The local economy is
bouncing back. This is one interpretation of the increased
ridership at the Exchange Place PATH station in Jersey
City since it reopened last June. This one station, which
connects to Lower Manhattan and is the hub for the city's
financial district, is often the barometer of economic
trends in terms of commuter flow.
It is now up to 11,200
riders on a typical weekday. Before the Sept. 11, 2001
terrorist attacks, the PATH station served 15,000 on a
daily basis. After reopening last June 30 following $160
million in repairs and improvements, the Exchange Place
station got off slowly by handling an average of 5,600
riders on weekdays.
Gov. James E. McGreevey
referred to the station's increased ridership as an
indicator of economic growth and the need to continue to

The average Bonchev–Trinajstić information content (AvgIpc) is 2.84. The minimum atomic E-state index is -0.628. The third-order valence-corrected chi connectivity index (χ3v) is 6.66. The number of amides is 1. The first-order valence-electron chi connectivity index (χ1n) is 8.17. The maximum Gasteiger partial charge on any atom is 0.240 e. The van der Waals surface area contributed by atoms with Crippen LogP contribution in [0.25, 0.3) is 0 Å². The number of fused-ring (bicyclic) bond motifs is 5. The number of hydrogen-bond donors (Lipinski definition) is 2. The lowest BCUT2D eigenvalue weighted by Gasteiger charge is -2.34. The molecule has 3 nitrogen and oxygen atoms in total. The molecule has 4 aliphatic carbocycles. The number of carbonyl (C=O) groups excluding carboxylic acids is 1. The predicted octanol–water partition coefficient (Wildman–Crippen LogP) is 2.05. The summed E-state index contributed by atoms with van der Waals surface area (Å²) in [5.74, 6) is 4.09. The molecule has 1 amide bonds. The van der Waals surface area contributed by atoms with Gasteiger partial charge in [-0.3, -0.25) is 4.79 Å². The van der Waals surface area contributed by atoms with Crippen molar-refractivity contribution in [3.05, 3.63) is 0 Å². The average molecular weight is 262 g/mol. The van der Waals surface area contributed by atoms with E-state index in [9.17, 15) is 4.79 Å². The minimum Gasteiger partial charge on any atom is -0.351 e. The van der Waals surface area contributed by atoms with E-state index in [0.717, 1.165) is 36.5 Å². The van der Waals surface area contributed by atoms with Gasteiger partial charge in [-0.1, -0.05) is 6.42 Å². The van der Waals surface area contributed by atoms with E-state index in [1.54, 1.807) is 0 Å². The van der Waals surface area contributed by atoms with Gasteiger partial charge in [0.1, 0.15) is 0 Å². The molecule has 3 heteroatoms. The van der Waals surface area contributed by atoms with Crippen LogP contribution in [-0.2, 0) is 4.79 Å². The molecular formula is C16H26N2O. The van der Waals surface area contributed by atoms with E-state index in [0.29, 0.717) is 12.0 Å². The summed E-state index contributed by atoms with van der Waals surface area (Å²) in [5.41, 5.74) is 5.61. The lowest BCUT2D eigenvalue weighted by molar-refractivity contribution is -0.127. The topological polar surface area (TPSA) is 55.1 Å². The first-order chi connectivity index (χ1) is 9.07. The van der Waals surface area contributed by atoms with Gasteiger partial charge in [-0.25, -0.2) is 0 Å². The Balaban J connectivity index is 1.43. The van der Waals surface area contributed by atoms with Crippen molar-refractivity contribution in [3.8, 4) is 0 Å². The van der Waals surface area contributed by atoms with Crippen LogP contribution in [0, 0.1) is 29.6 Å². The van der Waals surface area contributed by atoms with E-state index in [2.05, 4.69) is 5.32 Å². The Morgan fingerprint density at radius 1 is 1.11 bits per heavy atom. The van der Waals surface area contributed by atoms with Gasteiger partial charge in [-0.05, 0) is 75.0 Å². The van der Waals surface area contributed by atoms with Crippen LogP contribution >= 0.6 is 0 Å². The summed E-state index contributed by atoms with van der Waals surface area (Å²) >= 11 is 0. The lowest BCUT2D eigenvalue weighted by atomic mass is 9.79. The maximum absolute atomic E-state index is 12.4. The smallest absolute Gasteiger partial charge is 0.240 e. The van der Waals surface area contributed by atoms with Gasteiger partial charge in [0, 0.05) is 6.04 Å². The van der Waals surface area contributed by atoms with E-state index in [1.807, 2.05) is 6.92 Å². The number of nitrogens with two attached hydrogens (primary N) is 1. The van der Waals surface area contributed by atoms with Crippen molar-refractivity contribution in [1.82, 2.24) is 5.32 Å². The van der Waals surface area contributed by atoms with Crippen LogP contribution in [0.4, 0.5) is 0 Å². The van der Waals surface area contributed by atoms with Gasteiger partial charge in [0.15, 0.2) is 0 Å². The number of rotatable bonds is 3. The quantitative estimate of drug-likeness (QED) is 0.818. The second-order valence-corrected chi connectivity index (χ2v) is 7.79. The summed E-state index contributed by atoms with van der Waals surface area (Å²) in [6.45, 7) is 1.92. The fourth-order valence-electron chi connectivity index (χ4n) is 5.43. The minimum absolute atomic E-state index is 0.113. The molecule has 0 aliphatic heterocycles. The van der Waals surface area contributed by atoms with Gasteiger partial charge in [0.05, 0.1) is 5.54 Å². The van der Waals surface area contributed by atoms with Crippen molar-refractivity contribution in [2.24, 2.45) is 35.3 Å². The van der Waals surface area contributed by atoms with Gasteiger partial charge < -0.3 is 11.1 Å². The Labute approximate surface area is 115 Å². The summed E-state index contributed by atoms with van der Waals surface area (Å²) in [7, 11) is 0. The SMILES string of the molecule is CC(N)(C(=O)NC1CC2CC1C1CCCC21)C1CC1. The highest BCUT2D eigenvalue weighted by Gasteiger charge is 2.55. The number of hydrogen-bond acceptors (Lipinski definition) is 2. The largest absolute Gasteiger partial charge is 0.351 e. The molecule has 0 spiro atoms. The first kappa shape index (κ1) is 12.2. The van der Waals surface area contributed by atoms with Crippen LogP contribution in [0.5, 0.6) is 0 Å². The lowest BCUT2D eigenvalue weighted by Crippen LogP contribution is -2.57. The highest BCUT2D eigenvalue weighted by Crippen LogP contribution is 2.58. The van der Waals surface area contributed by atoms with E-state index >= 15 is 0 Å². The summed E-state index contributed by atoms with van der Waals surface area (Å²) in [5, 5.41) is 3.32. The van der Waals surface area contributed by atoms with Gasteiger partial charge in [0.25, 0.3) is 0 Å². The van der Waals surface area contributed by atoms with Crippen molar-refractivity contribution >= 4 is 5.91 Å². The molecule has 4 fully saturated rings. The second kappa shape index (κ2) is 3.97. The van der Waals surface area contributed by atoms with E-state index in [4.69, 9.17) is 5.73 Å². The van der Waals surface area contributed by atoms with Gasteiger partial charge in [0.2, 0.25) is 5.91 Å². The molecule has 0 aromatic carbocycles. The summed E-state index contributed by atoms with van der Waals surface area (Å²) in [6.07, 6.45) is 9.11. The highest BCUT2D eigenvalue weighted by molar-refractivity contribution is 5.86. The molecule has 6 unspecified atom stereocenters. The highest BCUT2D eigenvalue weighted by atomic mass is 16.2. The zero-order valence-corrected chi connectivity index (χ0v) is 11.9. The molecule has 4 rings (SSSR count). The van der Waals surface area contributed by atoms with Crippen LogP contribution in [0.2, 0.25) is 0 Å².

invest in the region's transportation systems, an opinion
this newspaper supports.
This newspaper predicts
the ridership will continue to grow. During pre-9/11 days,
the PATH was already operating at above capacity. The Port
Authority of New York and New Jersey was looking to
modernize its signal system to tweak it enough to handle
the ever growing demand for rail mass transit.
While ferry routes help
the congestion at the river crossings, more is needed.
Rather than talk about building a freight rail tunnel from
Brooklyn to Jersey City that would probably carry garbage
as well as freight, the Port Authority should build
another PATH tube and more stations. The ridership demand
will only grow as development continues in an improving
economy. The time to think about this is several years